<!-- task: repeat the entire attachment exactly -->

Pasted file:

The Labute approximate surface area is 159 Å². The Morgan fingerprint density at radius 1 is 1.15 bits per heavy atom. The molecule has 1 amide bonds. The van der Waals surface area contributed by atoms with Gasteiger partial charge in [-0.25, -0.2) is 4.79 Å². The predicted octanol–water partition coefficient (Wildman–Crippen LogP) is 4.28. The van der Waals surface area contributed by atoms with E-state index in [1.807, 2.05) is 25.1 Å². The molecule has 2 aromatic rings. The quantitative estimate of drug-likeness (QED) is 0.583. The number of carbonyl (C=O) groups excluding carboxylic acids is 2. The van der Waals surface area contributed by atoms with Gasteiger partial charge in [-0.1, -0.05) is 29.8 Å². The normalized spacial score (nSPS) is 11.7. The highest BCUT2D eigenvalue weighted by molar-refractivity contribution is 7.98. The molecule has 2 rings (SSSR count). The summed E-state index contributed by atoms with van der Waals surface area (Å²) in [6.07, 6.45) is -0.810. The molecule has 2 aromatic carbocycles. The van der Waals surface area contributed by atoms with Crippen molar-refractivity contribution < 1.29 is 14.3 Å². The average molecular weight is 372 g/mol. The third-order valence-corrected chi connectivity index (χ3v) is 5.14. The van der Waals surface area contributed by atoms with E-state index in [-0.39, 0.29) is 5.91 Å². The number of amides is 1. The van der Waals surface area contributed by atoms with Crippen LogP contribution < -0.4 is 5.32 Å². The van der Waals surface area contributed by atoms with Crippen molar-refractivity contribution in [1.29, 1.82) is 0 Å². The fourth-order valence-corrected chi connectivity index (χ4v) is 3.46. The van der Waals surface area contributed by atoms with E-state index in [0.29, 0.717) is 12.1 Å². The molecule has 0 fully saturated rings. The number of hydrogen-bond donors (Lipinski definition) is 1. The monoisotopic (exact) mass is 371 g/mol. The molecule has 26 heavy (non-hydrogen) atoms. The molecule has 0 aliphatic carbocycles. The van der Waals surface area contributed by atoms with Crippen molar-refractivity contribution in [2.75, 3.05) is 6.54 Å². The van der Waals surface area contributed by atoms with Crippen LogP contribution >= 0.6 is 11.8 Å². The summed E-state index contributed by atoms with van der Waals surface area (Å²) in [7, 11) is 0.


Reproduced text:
The Labute approximate surface area is 159 Å². The Morgan fingerprint density at radius 1 is 1.15 bits per heavy atom. The molecule has 1 amide bonds. The van der Waals surface area contributed by atoms with Gasteiger partial charge in [-0.25, -0.2) is 4.79 Å². The predicted octanol–water partition coefficient (Wildman–Crippen LogP) is 4.28. The van der Waals surface area contributed by atoms with E-state index in [1.807, 2.05) is 25.1 Å². The molecule has 2 aromatic rings. The quantitative estimate of drug-likeness (QED) is 0.583. The number of carbonyl (C=O) groups excluding carboxylic acids is 2. The van der Waals surface area contributed by atoms with Gasteiger partial charge in [-0.1, -0.05) is 29.8 Å². The normalized spacial score (nSPS) is 11.7. The highest BCUT2D eigenvalue weighted by molar-refractivity contribution is 7.98. The molecule has 2 rings (SSSR count). The summed E-state index contributed by atoms with van der Waals surface area (Å²) in [6.07, 6.45) is -0.810. The molecule has 2 aromatic carbocycles. The van der Waals surface area contributed by atoms with Crippen molar-refractivity contribution < 1.29 is 14.3 Å². The average molecular weight is 372 g/mol. The third-order valence-corrected chi connectivity index (χ3v) is 5.14. The van der Waals surface area contributed by atoms with E-state index in [-0.39, 0.29) is 5.91 Å². The number of amides is 1. The van der Waals surface area contributed by atoms with Crippen LogP contribution < -0.4 is 5.32 Å². The van der Waals surface area contributed by atoms with Crippen molar-refractivity contribution in [1.29, 1.82) is 0 Å². The fourth-order valence-corrected chi connectivity index (χ4v) is 3.46. The van der Waals surface area contributed by atoms with E-state index in [0.29, 0.717) is 12.1 Å². The molecule has 0 fully saturated rings. The number of hydrogen-bond donors (Lipinski definition) is 1. The monoisotopic (exact) mass is 371 g/mol. The molecule has 26 heavy (non-hydrogen) atoms. The molecule has 0 aliphatic carbocycles. The van der Waals surface area contributed by atoms with Crippen molar-refractivity contribution in [2.75, 3.05) is 6.54 Å². The van der Waals surface area contributed by atoms with Crippen LogP contribution >= 0.6 is 11.8 Å². The summed E-state index contributed by atoms with van der Waals surface area (Å²) in [7, 11) is 0.